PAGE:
LOS ANGELES (CNN) -- Esther Rolle, the bass-voiced, Emmy award-winning actress who gained television stardom as the strong, outspoken black matriarch in the 1970s television series "Good Times," died Tuesday. She was 78.
Rolle's publicist, Larry Calhoun, said the cause of death has not been determined. But he confirmed that Rolle suffered from diabetes and was undergoing dialysis treatment.
Her death comes just a month before the debut of her latest film, "Down in the Delta," Maya Angelou's directorial debut.
Born the 10th of 18 children of a South Florida vegetable farmer, Rolle followed her actress sister to New York after high school, landing various parts on Broadway. In the early 1970s, she was appearing in the Melvin Van Peebles' play "Don't Play Us Cheap" when she was offered the role of Florida Evans, the wise and wisecracking housekeeper on the sitcom "Maude."
The character proved so popular that producers decided to spin off a whole new show around Rolle. "Good Times" ran on CBS from 1974 to 1979.
"Good Times" told the story of Evans, her husband and three kids, who were a struggling but devoted family living in Chicago's South Side. The show made a star out of Jimmie Walker, who played Evans' older son J.J., and his trademark saying -- "Dy-no-MITE" -- became a national catch phrase.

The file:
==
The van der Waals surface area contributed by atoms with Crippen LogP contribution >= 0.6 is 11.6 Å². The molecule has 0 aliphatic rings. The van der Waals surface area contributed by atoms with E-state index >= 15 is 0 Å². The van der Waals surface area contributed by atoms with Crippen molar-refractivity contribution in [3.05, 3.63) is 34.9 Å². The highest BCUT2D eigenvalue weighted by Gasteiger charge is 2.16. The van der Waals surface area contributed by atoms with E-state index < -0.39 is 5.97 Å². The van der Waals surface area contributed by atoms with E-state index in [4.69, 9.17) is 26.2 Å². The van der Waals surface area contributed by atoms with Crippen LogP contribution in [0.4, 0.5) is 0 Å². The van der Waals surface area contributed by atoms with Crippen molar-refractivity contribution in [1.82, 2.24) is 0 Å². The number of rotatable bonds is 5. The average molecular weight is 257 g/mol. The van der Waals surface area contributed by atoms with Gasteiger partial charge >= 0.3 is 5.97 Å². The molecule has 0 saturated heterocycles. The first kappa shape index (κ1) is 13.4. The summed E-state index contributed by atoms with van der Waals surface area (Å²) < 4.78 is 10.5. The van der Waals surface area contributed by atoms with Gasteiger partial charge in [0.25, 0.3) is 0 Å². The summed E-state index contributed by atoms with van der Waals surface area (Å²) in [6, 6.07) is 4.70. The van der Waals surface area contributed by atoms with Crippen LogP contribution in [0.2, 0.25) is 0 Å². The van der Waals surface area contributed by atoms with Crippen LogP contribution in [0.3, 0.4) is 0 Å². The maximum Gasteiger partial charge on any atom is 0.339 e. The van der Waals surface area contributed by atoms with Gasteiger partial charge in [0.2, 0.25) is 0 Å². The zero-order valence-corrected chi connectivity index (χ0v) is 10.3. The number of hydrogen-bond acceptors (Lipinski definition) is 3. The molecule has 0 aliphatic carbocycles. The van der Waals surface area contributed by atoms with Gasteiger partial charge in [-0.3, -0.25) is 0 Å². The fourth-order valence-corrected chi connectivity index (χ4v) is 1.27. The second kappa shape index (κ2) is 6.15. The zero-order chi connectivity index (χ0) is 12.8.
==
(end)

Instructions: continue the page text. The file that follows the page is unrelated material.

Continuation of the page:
Rolle once said she was intent on shattering the image of a "Hollywood maid with the rolling of the eyes" who doted on her white charges but ignored her own children. She demanded that her sitcom family be led by a father, a role played by John Amos.
Ironically, despite her quest to defy black stereotypes in Hollywood, Rolle spent much of her career playing maids -- in the TV movie "Summer of My German Soldier," which garnered her an Emmy; in the big screen adaptation of "Driving Miss Daisy;" and on stage in the classic "A Raisin in the Sun."
Again striving to present good role models, Rolle left "Good Times" after three seasons because she felt the J.J. character, who began getting mixed up in shady schemes as the show evolved, was a poor example for black youths. She was persuaded to return a year later.
In 1990, Rolle became the first woman to receive the NAACP Chairman's Civil Rights Leadership Award, which honored her work in helping raise the image of blacks.
In addition to her Emmy win for "Summer of My German Soldier," Rolle was also nominated for an Emmy for her work in the TV adaptation of Angelou's "I Know Why The Caged Bird Sings."
The Associated Press contributed to this report.
· Date: Thu January 12, 2006 · Filesize: 36.3kb · Dimensions: 700 x 358 ·
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